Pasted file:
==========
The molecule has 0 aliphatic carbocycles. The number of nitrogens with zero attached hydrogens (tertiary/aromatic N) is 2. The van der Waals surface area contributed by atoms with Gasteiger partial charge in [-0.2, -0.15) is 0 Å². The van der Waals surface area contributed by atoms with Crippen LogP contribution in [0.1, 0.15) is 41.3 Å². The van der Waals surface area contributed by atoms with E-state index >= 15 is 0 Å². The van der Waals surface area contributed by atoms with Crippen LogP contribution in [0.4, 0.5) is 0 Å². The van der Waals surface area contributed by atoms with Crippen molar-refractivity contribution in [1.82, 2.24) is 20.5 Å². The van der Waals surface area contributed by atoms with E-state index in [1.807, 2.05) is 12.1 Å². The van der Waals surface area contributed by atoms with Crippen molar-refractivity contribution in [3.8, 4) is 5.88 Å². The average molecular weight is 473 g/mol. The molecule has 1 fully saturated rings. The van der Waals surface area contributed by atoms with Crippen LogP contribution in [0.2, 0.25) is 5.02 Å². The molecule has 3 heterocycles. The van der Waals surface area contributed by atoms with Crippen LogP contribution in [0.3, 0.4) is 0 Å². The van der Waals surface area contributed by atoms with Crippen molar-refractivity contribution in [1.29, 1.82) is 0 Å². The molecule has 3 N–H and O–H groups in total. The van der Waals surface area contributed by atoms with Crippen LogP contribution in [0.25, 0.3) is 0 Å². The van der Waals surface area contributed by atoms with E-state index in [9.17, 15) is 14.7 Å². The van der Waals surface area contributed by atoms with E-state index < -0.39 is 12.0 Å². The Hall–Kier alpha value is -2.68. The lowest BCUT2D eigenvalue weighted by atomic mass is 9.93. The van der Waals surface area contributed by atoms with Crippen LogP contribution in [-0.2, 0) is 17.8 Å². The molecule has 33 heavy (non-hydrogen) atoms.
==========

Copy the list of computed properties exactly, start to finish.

The molecule has 0 aliphatic carbocycles. The number of nitrogens with zero attached hydrogens (tertiary/aromatic N) is 2. The van der Waals surface area contributed by atoms with Gasteiger partial charge in [-0.2, -0.15) is 0 Å². The van der Waals surface area contributed by atoms with Crippen LogP contribution in [0.1, 0.15) is 41.3 Å². The van der Waals surface area contributed by atoms with E-state index >= 15 is 0 Å². The van der Waals surface area contributed by atoms with Crippen LogP contribution in [0.4, 0.5) is 0 Å². The van der Waals surface area contributed by atoms with Crippen molar-refractivity contribution in [1.82, 2.24) is 20.5 Å². The van der Waals surface area contributed by atoms with E-state index in [1.807, 2.05) is 12.1 Å². The van der Waals surface area contributed by atoms with Crippen molar-refractivity contribution in [3.8, 4) is 5.88 Å². The average molecular weight is 473 g/mol. The molecule has 1 fully saturated rings. The van der Waals surface area contributed by atoms with Crippen LogP contribution in [0.2, 0.25) is 5.02 Å². The molecule has 3 heterocycles. The van der Waals surface area contributed by atoms with Crippen LogP contribution in [0.3, 0.4) is 0 Å². The van der Waals surface area contributed by atoms with Crippen molar-refractivity contribution in [1.29, 1.82) is 0 Å². The molecule has 3 N–H and O–H groups in total. The van der Waals surface area contributed by atoms with Crippen LogP contribution in [0.25, 0.3) is 0 Å². The van der Waals surface area contributed by atoms with E-state index in [9.17, 15) is 14.7 Å². The van der Waals surface area contributed by atoms with E-state index < -0.39 is 12.0 Å². The Hall–Kier alpha value is -2.68. The lowest BCUT2D eigenvalue weighted by atomic mass is 9.93. The van der Waals surface area contributed by atoms with Crippen LogP contribution in [-0.2, 0) is 17.8 Å². The molecule has 33 heavy (non-hydrogen) atoms.